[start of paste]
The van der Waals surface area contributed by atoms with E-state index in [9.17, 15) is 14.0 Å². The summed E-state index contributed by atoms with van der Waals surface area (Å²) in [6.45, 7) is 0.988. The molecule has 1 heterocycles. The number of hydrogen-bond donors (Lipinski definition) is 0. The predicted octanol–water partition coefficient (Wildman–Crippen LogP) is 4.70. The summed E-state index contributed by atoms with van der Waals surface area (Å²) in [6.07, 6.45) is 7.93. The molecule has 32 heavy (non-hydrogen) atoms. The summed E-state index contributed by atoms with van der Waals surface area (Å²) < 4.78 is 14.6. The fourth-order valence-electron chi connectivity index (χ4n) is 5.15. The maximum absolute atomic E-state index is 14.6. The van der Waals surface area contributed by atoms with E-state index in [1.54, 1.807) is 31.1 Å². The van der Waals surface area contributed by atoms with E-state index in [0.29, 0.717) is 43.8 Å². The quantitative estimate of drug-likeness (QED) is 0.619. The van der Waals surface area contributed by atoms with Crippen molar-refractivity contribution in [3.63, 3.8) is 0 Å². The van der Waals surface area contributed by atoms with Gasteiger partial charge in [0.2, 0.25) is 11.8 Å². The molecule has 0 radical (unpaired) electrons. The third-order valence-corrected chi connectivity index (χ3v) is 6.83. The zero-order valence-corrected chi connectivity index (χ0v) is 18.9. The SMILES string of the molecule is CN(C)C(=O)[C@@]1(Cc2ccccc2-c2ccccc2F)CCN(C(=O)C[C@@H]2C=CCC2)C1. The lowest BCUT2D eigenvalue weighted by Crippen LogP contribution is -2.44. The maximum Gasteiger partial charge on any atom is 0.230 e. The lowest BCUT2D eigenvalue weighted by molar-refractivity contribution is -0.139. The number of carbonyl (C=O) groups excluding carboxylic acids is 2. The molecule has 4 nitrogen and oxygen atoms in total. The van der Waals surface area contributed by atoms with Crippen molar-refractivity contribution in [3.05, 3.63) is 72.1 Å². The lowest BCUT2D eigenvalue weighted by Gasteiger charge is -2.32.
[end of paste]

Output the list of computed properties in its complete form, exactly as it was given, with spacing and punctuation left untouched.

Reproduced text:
The van der Waals surface area contributed by atoms with E-state index in [9.17, 15) is 14.0 Å². The summed E-state index contributed by atoms with van der Waals surface area (Å²) in [6.45, 7) is 0.988. The molecule has 1 heterocycles. The number of hydrogen-bond donors (Lipinski definition) is 0. The predicted octanol–water partition coefficient (Wildman–Crippen LogP) is 4.70. The summed E-state index contributed by atoms with van der Waals surface area (Å²) in [6.07, 6.45) is 7.93. The molecule has 32 heavy (non-hydrogen) atoms. The summed E-state index contributed by atoms with van der Waals surface area (Å²) < 4.78 is 14.6. The fourth-order valence-electron chi connectivity index (χ4n) is 5.15. The maximum absolute atomic E-state index is 14.6. The van der Waals surface area contributed by atoms with E-state index in [1.54, 1.807) is 31.1 Å². The van der Waals surface area contributed by atoms with E-state index in [0.29, 0.717) is 43.8 Å². The quantitative estimate of drug-likeness (QED) is 0.619. The van der Waals surface area contributed by atoms with Crippen molar-refractivity contribution in [3.63, 3.8) is 0 Å². The van der Waals surface area contributed by atoms with Gasteiger partial charge in [0.2, 0.25) is 11.8 Å². The molecule has 0 radical (unpaired) electrons. The third-order valence-corrected chi connectivity index (χ3v) is 6.83. The zero-order valence-corrected chi connectivity index (χ0v) is 18.9. The SMILES string of the molecule is CN(C)C(=O)[C@@]1(Cc2ccccc2-c2ccccc2F)CCN(C(=O)C[C@@H]2C=CCC2)C1. The lowest BCUT2D eigenvalue weighted by Crippen LogP contribution is -2.44. The maximum Gasteiger partial charge on any atom is 0.230 e. The lowest BCUT2D eigenvalue weighted by molar-refractivity contribution is -0.139. The number of carbonyl (C=O) groups excluding carboxylic acids is 2. The molecule has 4 nitrogen and oxygen atoms in total. The van der Waals surface area contributed by atoms with Crippen molar-refractivity contribution in [3.05, 3.63) is 72.1 Å². The lowest BCUT2D eigenvalue weighted by Gasteiger charge is -2.32.